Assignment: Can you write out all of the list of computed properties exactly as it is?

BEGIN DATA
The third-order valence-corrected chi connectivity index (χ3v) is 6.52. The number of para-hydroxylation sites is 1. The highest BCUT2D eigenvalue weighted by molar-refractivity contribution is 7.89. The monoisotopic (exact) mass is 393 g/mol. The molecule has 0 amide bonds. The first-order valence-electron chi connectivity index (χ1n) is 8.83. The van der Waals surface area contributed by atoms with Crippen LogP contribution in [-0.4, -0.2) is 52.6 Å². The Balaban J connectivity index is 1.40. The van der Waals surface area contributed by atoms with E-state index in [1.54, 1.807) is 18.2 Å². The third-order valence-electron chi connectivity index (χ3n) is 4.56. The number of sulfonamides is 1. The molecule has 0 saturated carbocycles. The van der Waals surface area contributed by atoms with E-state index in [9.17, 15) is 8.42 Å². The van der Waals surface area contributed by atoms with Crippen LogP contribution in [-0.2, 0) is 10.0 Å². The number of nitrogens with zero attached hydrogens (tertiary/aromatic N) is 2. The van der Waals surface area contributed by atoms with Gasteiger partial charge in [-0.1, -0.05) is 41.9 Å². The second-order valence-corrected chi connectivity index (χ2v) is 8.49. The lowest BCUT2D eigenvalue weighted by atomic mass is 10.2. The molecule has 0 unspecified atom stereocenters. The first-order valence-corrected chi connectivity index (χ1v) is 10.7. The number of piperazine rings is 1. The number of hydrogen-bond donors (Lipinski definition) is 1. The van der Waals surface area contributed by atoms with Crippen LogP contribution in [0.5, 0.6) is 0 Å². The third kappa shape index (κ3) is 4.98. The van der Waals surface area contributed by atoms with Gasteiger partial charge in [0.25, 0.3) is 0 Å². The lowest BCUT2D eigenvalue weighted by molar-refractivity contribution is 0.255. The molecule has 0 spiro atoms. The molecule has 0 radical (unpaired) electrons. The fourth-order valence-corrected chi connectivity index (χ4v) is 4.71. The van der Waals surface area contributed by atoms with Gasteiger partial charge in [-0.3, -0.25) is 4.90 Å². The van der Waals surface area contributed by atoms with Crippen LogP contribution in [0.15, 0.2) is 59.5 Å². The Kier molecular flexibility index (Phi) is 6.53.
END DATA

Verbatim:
The third-order valence-corrected chi connectivity index (χ3v) is 6.52. The number of para-hydroxylation sites is 1. The highest BCUT2D eigenvalue weighted by molar-refractivity contribution is 7.89. The monoisotopic (exact) mass is 393 g/mol. The molecule has 0 amide bonds. The first-order valence-electron chi connectivity index (χ1n) is 8.83. The van der Waals surface area contributed by atoms with Crippen LogP contribution in [-0.4, -0.2) is 52.6 Å². The Balaban J connectivity index is 1.40. The van der Waals surface area contributed by atoms with E-state index in [1.54, 1.807) is 18.2 Å². The third-order valence-electron chi connectivity index (χ3n) is 4.56. The number of sulfonamides is 1. The molecule has 0 saturated carbocycles. The van der Waals surface area contributed by atoms with E-state index in [9.17, 15) is 8.42 Å². The van der Waals surface area contributed by atoms with Crippen LogP contribution in [-0.2, 0) is 10.0 Å². The number of nitrogens with zero attached hydrogens (tertiary/aromatic N) is 2. The van der Waals surface area contributed by atoms with Gasteiger partial charge in [-0.1, -0.05) is 41.9 Å². The second-order valence-corrected chi connectivity index (χ2v) is 8.49. The lowest BCUT2D eigenvalue weighted by atomic mass is 10.2. The molecule has 0 unspecified atom stereocenters. The first-order valence-corrected chi connectivity index (χ1v) is 10.7. The number of piperazine rings is 1. The number of hydrogen-bond donors (Lipinski definition) is 1. The van der Waals surface area contributed by atoms with Crippen LogP contribution in [0.5, 0.6) is 0 Å². The third kappa shape index (κ3) is 4.98. The van der Waals surface area contributed by atoms with Gasteiger partial charge in [0.25, 0.3) is 0 Å². The lowest BCUT2D eigenvalue weighted by molar-refractivity contribution is 0.255. The molecule has 0 spiro atoms. The molecule has 0 radical (unpaired) electrons. The fourth-order valence-corrected chi connectivity index (χ4v) is 4.71. The van der Waals surface area contributed by atoms with Gasteiger partial charge in [-0.3, -0.25) is 4.90 Å². The van der Waals surface area contributed by atoms with Crippen LogP contribution in [0.15, 0.2) is 59.5 Å². The Kier molecular flexibility index (Phi) is 6.53.